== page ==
Monday, September 1, 2008

Do Obama's Tax and Spending Proposals Add Up?

This question is asked at Economists for Obama.

Their answer:

The short answer is maybe, but we don't know, because the Tax Policy Center hasn't published a full analysis yet.
They then quote Howard Gleckman, a former Business Week reporter:

... heard all at once, this catalogue is breathtaking: universal health care, higher education for every child, more money for early childhood education, rebuilding the military, $150 billion for alternative energy research, and tax cuts for small business and for "95 percent of all working families."

Last night, he insisted he would pay for it all. But how? All he told us was that he'd end the war in Iraq, close corporate tax loopholes, and eliminate wasteful and obsolete government programs.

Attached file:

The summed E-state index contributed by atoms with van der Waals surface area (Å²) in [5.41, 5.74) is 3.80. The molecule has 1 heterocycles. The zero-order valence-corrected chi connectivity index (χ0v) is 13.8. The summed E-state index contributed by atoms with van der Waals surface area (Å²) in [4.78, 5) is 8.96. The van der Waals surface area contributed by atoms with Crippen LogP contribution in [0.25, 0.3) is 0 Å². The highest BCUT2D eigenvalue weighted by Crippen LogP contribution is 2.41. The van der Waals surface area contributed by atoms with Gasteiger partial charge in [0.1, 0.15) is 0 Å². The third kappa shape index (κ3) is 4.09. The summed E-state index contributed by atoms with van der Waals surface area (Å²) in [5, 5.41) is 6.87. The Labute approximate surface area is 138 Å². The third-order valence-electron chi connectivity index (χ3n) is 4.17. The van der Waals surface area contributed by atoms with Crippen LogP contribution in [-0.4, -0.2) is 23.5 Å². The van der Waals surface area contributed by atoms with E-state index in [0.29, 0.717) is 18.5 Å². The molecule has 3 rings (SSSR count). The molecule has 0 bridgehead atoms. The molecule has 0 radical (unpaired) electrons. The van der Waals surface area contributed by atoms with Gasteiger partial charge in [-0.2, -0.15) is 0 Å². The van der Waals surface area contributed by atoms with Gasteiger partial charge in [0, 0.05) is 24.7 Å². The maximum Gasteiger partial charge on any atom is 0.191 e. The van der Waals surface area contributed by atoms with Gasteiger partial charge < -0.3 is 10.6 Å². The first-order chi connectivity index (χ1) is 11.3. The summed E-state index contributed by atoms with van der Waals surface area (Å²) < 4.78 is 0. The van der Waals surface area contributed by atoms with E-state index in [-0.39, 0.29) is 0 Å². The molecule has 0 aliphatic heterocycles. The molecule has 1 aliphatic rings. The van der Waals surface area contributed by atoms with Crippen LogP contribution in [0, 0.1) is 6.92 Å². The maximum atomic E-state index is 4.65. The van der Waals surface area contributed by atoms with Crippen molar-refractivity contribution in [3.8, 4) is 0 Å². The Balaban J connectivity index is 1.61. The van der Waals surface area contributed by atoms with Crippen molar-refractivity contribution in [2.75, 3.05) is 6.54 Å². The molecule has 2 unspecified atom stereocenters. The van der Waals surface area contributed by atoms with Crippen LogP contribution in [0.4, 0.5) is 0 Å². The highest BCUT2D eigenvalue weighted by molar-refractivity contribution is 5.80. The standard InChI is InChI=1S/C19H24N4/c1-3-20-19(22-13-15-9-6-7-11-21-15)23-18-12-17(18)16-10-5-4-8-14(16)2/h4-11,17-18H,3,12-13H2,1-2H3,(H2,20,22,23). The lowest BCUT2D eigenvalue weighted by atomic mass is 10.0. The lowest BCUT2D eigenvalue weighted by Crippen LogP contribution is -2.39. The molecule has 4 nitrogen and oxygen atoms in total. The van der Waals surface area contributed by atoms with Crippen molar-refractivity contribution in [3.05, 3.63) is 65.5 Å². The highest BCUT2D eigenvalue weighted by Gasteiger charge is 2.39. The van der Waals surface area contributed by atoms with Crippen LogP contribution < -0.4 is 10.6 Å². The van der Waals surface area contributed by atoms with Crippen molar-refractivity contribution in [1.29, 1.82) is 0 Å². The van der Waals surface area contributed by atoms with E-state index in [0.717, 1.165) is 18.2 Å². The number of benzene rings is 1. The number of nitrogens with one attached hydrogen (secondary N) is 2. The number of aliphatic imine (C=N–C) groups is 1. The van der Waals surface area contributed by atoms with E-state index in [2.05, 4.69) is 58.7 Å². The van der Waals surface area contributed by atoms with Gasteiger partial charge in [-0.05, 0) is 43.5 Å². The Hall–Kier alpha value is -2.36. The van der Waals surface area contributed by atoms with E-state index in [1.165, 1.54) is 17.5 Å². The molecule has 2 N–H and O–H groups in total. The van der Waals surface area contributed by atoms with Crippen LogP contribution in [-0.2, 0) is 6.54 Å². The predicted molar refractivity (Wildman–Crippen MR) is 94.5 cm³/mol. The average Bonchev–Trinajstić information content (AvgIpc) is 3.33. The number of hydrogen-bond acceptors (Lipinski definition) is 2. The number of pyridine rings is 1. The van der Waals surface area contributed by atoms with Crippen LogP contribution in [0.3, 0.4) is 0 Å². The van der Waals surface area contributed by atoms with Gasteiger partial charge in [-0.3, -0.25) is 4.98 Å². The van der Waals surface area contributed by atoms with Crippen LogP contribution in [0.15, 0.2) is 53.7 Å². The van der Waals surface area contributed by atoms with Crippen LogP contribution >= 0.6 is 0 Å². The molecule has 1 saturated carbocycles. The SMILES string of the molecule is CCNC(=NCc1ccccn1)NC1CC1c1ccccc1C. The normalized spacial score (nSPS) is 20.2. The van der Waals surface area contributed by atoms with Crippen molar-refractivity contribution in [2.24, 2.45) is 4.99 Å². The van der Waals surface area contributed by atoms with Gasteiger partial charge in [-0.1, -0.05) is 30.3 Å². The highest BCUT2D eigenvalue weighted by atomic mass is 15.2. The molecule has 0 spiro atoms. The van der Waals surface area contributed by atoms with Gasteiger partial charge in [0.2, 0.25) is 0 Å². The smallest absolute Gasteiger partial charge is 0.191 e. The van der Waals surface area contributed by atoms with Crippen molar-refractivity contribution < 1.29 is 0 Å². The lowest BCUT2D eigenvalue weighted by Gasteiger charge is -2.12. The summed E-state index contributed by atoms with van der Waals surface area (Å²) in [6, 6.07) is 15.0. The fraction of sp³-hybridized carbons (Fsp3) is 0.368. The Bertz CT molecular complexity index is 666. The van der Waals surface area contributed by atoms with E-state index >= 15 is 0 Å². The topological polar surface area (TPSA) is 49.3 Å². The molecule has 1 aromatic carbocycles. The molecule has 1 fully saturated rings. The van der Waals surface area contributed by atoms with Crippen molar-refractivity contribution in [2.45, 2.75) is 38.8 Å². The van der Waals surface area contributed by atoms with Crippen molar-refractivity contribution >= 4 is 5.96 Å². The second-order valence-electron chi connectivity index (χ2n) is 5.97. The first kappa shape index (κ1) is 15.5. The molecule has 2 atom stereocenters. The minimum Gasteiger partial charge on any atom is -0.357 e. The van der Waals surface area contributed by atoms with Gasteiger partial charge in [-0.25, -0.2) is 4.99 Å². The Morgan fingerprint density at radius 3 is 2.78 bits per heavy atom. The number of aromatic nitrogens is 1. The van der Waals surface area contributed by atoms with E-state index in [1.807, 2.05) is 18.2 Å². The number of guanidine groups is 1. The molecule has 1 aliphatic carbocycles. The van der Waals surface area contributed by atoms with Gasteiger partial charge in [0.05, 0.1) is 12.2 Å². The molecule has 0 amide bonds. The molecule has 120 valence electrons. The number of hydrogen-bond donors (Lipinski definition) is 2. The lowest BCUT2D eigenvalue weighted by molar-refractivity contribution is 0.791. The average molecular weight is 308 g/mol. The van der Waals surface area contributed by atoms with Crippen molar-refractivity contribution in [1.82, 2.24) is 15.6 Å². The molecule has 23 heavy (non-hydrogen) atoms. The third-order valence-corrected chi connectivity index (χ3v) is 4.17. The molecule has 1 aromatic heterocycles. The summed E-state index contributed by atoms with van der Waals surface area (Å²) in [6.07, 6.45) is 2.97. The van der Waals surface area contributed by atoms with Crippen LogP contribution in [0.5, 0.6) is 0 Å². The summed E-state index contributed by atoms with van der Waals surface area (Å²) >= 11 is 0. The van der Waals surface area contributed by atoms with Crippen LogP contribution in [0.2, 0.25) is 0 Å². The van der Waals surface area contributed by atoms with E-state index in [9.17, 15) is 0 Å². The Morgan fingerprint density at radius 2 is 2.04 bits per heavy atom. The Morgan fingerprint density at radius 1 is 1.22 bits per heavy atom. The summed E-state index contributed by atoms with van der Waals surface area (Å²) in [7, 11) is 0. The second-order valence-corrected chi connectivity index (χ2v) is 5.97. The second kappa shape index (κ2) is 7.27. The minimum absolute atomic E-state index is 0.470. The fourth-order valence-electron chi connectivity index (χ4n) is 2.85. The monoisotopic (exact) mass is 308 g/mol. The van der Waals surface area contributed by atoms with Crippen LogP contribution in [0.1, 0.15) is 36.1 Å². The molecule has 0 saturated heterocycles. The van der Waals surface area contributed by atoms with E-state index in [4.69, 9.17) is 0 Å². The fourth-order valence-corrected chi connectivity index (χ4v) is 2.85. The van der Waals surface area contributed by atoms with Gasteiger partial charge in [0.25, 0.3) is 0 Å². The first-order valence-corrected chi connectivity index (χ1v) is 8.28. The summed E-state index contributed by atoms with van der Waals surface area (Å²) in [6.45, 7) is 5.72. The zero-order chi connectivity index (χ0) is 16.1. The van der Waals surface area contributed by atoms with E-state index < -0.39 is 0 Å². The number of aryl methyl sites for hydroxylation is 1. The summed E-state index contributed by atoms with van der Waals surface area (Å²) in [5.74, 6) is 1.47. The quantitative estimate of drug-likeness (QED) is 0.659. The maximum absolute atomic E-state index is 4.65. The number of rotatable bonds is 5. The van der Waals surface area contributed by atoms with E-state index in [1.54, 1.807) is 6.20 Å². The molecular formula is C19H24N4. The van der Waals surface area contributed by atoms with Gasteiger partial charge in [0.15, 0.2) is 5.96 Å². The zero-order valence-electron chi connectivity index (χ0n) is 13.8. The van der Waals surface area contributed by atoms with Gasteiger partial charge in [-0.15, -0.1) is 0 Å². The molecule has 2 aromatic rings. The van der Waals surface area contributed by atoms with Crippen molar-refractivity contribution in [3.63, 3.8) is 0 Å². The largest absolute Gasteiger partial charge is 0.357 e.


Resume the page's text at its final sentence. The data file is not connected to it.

This is, of course,impossible.

And EFO replies in part:

On the word "impossible," he links to the Tax Policy Center's analysis of McCain and Obama's tax proposals. A naive blog reader might expect that Gleckman means to imply that the TPC analysis backs up his conclusion. But in fact TPC has only looked at the tax side. There has been no similar analysis of the candidates' spending proposals.

I haven't tried to sum up the costs and saving of the various proposals, because it's a complicated task, and no one would trust our accounting to be objective anyway.
Ah, shouldn't somebody be adding this up? Not said, but implied, is that the Obama Campaign, itself, has not put out numbers that are sufficient to understand if his proposal adds up.

No comments:

Post a Comment